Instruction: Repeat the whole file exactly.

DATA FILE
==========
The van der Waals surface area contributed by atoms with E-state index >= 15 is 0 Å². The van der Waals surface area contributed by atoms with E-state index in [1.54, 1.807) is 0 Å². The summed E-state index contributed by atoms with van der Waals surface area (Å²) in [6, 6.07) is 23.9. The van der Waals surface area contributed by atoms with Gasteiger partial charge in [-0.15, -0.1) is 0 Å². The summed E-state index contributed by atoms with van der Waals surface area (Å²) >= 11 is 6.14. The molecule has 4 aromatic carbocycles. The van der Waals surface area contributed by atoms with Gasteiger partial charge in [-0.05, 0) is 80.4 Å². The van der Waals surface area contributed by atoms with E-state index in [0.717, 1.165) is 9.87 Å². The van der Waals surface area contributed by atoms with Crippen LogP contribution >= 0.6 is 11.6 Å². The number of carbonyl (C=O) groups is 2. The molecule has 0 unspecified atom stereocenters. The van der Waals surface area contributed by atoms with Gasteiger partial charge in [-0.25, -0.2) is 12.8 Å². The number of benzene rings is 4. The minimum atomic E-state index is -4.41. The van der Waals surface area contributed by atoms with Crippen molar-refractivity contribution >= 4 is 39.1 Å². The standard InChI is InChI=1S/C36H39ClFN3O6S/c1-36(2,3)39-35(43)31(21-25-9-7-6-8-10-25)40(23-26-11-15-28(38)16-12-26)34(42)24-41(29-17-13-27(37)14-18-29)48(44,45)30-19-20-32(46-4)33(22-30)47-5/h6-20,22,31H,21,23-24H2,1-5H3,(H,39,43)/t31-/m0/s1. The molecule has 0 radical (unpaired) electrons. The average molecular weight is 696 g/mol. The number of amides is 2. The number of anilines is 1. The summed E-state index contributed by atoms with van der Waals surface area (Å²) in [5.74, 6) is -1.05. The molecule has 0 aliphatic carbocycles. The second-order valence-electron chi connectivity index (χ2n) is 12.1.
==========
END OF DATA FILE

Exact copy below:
The van der Waals surface area contributed by atoms with E-state index >= 15 is 0 Å². The van der Waals surface area contributed by atoms with E-state index in [1.54, 1.807) is 0 Å². The summed E-state index contributed by atoms with van der Waals surface area (Å²) in [6, 6.07) is 23.9. The van der Waals surface area contributed by atoms with Gasteiger partial charge in [-0.15, -0.1) is 0 Å². The summed E-state index contributed by atoms with van der Waals surface area (Å²) >= 11 is 6.14. The molecule has 4 aromatic carbocycles. The van der Waals surface area contributed by atoms with Gasteiger partial charge in [-0.05, 0) is 80.4 Å². The van der Waals surface area contributed by atoms with E-state index in [0.717, 1.165) is 9.87 Å². The van der Waals surface area contributed by atoms with Crippen LogP contribution >= 0.6 is 11.6 Å². The number of carbonyl (C=O) groups is 2. The molecule has 0 unspecified atom stereocenters. The van der Waals surface area contributed by atoms with Gasteiger partial charge in [-0.25, -0.2) is 12.8 Å². The number of benzene rings is 4. The minimum atomic E-state index is -4.41. The van der Waals surface area contributed by atoms with Crippen molar-refractivity contribution >= 4 is 39.1 Å². The standard InChI is InChI=1S/C36H39ClFN3O6S/c1-36(2,3)39-35(43)31(21-25-9-7-6-8-10-25)40(23-26-11-15-28(38)16-12-26)34(42)24-41(29-17-13-27(37)14-18-29)48(44,45)30-19-20-32(46-4)33(22-30)47-5/h6-20,22,31H,21,23-24H2,1-5H3,(H,39,43)/t31-/m0/s1. The molecule has 0 radical (unpaired) electrons. The average molecular weight is 696 g/mol. The number of amides is 2. The number of anilines is 1. The summed E-state index contributed by atoms with van der Waals surface area (Å²) in [5.74, 6) is -1.05. The molecule has 0 aliphatic carbocycles. The second-order valence-electron chi connectivity index (χ2n) is 12.1.